Only two studies exist which analyse pain behaviour in rabbits receiving meloxicam at 0.2 mg/kg and 1 mg/kg7, 8. The lower dose rate of 0.2 mg/kg was deemed inadequate when used as the sole analgesia in both studies, with both behaviour and FCM indicating the presence of significant postoperative pain7, 8. This was demonstrated for both major and minor surgical pain, with an ovariohysterectomy and endarterectomy, respectively7, 8. Higher dose rates of meloxicam administered after the ovariohysterectomies, were associated with greater levels of activity, indicating decreased levels of postoperative pain8. This study provides limited evidence, as the 1 mg/kg was only assessed for the first day postoperatively before decreasing the dosage to 0.5 mg/kg/day for 2 days8.

Nonetheless, the presence of inactive pain behaviour at every dose rate tested indicated a daily dosage greater than 1 mg/kg may be required to achieve complete analgesia in rabbits the first day after abdominal surgery, and greater than 0.5 mg/kg for the next 2 days8. In comparison, a suggested therapeutic dose rate of oral meloxicam in dogs is 0.2 mg/kg, followed by a maintenance rate of 0.1 mg/kg31. This difference in dose rate efficacy is likely due to a comparatively higher metabolic rate in rabbits than dogs, resulting in faster drug clearance. This is evidenced by the short terminal half-life of approximately 8 hours, consistently found for meloxicam in rabbits3, 5, 6, 9, compared to an elimination half-life of approximately 12 to 38 hours in dogs2, 32. Further research on pain behaviour at a dose rate of 1 mg/kg or greater, and potentially considering more frequent dosing, for example, bi-daily, would be beneficial.

Recently reported surgical case studies in rabbits include stabilisation of a calcaneus fracture whereby a meloxicam dosage of 1 mg/kg was administered by subcutaneous injection (s.c.) every 12 h both pre and postoperatively combined with buprenorphine (50 µg/kg s.c. every 6 h). Another describes a partial glossectomy whereby meloxicam was administered at 1 mg/kg s.c. once daily for 5 days postoperatively 34. One study describes removal of a transitional cell carcinoma from the bladder apex with a postoperative meloxicam dosage of 0.5 mg/kg orally, every 12 hours for 5 days35. Thus, there may be emerging evidence for more frequent dosing and higher dose rates.                                                                                                                             

As an alternative, it was shown that a multimodal analgesic protocol of low dose-rate meloxicam and buprenorphine prevented an increase in faecal corticosterone metabolites (FCM) postoperatively until treatment was discontinued after 2 days7. FCM measurement is an accepted non-invasive method of assessing stress in animals36 with the caveat that FCM can also increase with arousal for any reason. However, active behaviour was decreased postoperatively from days 1 to day 7 with no difference noted between treatment groups, potentially indicating full analgesia was not achieved7. The lack of an objective pain behaviour measurement system in this study limits the usefulness of this data, as subjective measurements may not have the sensitivity required to distinguish significant changes in behaviour. Further studies investigating meloxicam in multimodal treatment protocols at different dose rates and for a longer duration would be useful.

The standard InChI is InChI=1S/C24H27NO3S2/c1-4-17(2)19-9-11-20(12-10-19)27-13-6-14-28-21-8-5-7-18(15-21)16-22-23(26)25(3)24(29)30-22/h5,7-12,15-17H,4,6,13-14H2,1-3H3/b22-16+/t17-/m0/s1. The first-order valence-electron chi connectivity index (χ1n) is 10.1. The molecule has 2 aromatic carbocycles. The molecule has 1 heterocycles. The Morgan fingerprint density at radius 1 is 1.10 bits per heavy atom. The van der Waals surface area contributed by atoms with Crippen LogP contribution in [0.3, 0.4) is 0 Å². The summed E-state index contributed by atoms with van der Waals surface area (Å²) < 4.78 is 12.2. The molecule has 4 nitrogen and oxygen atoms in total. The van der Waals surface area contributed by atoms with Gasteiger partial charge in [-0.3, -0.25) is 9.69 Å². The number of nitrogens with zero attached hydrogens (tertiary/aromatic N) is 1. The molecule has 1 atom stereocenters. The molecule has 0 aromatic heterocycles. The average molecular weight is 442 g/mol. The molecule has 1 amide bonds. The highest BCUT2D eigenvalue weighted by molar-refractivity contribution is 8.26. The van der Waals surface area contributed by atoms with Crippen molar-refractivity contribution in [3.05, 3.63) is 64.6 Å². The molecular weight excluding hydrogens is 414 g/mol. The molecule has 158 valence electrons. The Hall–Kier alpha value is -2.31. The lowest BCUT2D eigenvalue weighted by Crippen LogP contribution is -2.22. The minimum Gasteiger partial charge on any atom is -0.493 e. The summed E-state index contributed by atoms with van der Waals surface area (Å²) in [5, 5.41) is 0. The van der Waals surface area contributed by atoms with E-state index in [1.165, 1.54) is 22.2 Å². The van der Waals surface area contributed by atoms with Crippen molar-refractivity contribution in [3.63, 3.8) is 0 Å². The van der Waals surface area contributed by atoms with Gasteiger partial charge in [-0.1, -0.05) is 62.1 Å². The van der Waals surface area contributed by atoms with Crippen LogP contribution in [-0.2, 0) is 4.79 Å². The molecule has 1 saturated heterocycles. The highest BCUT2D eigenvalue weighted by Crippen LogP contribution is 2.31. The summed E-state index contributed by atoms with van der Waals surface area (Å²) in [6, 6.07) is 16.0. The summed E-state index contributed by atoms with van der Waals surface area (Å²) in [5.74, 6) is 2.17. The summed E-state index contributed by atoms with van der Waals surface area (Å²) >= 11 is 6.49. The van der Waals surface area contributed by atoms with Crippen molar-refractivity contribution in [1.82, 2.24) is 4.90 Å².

In conclusion, the limited number of studies available indicates that 0.2 mg/kg meloxicam when used alone is an ineffective analgesic in rabbits postoperatively7, 8. There is some evidence for a lower dose rate providing effective analgesia when multimodal treatment is provided with low dose buprenorphine7. The higher dose-rate of 1 mg/kg may also be inadequate analgesia postoperatively, based on a single study, but it was demonstrated that as the dose rate of meloxicam was increased, the rabbits demonstrated normal behaviours at a greater frequency8. There is reasonable evidence that meloxicam is safe for rabbits at both 0.2 mg/kg and 1 mg/kg4-7, 9, although any animal with a compromised kidney or liver function should be monitored. Thus, based on the current evidence, it would be beneficial to choose the higher recommended daily dose rate of 1 mg/kg when using meloxicam for analgesia in rabbits and consider multimodal analgesia for severe pain postoperatively.

Methodology Section

Search Strategy
Databases searched and dates covered: CAB Abstracts via Web of Science Platform (1973-present)

Medline via OVID SP (1946-present)

Search terms: (rabbit OR “oryctolagus cuniculus”) AND (meloxicam OR metacam) AND (blood OR behaviour OR pain OR “pain, postoperative”)

Dates searches performed: 11th August 2018

Exclusion / Inclusion Criteria
Exclusion: Articles not relevant to the PICO question, article summaries, literature reviews, case reports, case studies, conference proceedings.
Inclusion: Articles relevant to the PICO question, randomised controlled trials, prospective clinical trials.

Search Outcome

Database

Number of results

Excluded – literature review

Excluded – Article summary

Excluded – Conference proceedings

Excluded – Case report/study

Excluded – irrelevant to PICO

Total relevant papers

CAB Abstracts

25 5 1 2 3 9 5

Medline

3 0 0 0 0 1 2

Total relevant papers when duplicates removed

5


Conflict of Interest

The authors declare no conflicts of interest.